International Ministries

Exciting New Developments in Girls' Clubs and Rainwater Projects

September 21, 2016 Journal
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New Partnerships Will Expand Girls' Clubs

Not too long ago, I had coffee with my friend, Nancy Duarte. I love to have coffee with friends on a Saturday morning, but this coffee was special, because we had it in Wheaton, IL.

Nancy is a dear Chilean friend of ours from Temuco. She is a clinical psychologist specializing in family systems, and is now the Program Director for Family Bridges, a faith-based organization helping Spanish-speaking immigrant families transition well into life in the United States.

Nancy began consulting with me on the Girls' Clubs project when she lived in Temuco and was chair of the psychology department at the Universidad Mayor. Now she will serve on a newly formed consulting team that is helping me redesign the program so that it can be replicated, and the girls' progress can be tracked.

Many of you asked me when I was speaking on home assignment if it would be possible to expand the Talita Cumi Girls' Clubs Project to other countries, including the U.S.

I believe God is opening doors for that, and probably for things greater than I can imagine, to equip us and others to help girls and young women grow to become "oaks of righteousness," the oft-stated goal of our ministries here.

Thanks to a grant from One Grant Hour of Sharing, we have formed a consulting team made up of psychologists from Fuller Seminary's Thrive Center for Human Development, Nancy, and the psychology department head at Temuco's Universidad Mayor.

We are engaged in a formal review of all the materials I have written, and developing a mentor training program. Over the next year we will begin interviewing participants and leaders of our current program and measuring progress on developmental scales.

The goal is to see the Girls' Clubs project become an evidence-based curriculum and program.

Oh my, my head hurts! Excuse me while I go hide under the table.

Okay. My crises of panic do pass quickly, because God keeps bringing wonderful, qualified, generous friends to accompany Dwight and me as we pursue this vision that many of you have supported for years.

So as Nancy and I sat down to work, we mapped out a plan to develop our mentor training. We reviewed some curriculum, shared notes, and sketched out a work plan for the next few months.

So much remains to be done, but for the first time I can see that it really is possible. I can't do it alone. But God provides the help I need.

Thank you, dear friends, for being the voice that called this ministry into existence. Please pray for us more fervently than ever as we climb this steep road. Rejoice with us, too, as we welcome our new partners from Fuller Seminary's Thrive Center (www.thethrivecenter.org) and Family Bridges to walk alongside us.

Rainwater Harvesting Project

"These tanks saved my garden"

"I wasn't going to plant this year because there's not going to be enough water."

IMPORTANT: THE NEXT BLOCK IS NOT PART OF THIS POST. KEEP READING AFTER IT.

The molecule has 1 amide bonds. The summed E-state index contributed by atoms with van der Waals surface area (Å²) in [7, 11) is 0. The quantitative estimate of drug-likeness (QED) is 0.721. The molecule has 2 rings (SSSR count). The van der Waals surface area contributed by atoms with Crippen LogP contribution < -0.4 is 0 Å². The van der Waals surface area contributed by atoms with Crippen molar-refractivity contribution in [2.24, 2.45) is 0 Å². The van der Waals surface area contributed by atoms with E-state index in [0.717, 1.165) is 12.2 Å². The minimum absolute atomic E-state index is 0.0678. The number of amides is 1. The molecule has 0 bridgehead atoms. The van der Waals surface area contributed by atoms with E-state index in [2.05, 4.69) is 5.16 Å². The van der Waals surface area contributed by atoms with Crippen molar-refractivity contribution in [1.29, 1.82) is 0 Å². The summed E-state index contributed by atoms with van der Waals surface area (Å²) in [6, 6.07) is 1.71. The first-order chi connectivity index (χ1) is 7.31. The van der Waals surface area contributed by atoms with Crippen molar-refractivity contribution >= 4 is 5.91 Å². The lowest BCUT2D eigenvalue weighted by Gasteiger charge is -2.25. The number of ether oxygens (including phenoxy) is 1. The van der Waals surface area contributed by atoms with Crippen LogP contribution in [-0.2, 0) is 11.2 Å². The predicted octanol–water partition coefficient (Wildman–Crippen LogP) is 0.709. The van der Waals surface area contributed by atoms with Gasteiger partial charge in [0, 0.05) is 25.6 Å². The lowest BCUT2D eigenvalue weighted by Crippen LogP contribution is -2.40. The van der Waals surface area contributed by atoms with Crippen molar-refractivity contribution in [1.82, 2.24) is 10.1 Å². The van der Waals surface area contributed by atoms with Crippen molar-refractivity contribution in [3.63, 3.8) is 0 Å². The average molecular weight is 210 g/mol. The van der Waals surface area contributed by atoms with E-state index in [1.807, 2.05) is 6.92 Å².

These are typical comments from people, like Flora here, with new rainwater harvesting systems.

Thanks, again, to a grant from One Great Hour of Sharing we have been installing simple systems that use rainwater to alleviate a severe water crisis in southern Chile.

Climate change is real

Rural families that used to depend on springs and shallow wells, and sporadic rain throughout the summer now find themselves without water from January to June.

Our average rainfall compares with Seattle, but most rural houses do not have gutters, and storing rainwater is a novel idea, until recently.

Municipalities are trucking in 1,000 liters a week to rural households, which is not enough.

So the purpose of the Rainwater Harvesting project is to demonstrate a viable solution for rural households.

Our systems can provide water for household gardens, and other non-potable uses during the summer.

We can't provide all the tanks they really need. So this project is meant to stimulate the use of this simple technology for conserving water.

Participating families provide their own kind of "sweat equity" and they will come up with ways to expand their systems.

City of Temuco asks us to set up a demonstration project

Rainwater harvesting is catching on in Chile.

The city of Temuco asked us to set up a demonstration site serving the needs of a cluster of rural households.

Before they consider installations on a massive scale, they recognize the need first of all to educate and convince the rural population that rainwater harvesting can play a big role in alleviating their water problems. We look forward to this opportunity to support Temuco's vision of a sustainable community, starting in November.

 

Did you know?

This year, your annual World Mission Offering gift can do twice as much.

If you give to I am IM - WMO between now and September 30, you will be not only supporting crucial ministries around the world, but also encouraging others to join in and do the same!

Here's how it works: I am IM is a challenge opportunity to kick off our 2016 World Mission Offering. From now until September 30, gifts from generous partners like you will be set aside as "seed money" to create the I am IM Challenge Fund.

Your generosity will enable every undesignated dollar donated for the WMO after September 30 to be DOUBLED up to the total of the Challenge Fund you help to create.

This challenge opportunity is for the support of all of IM's global servants and all the work of IM and is not intended for support of specific projects or global servants.

How to give:

·        To give online, go to: http://internationalministries.org/drives/41

·        To donate by check, write I am IM - WMO on the memo line and mail to International Ministries, PO Box 851, Valley Forge, PA 19482- 0851.

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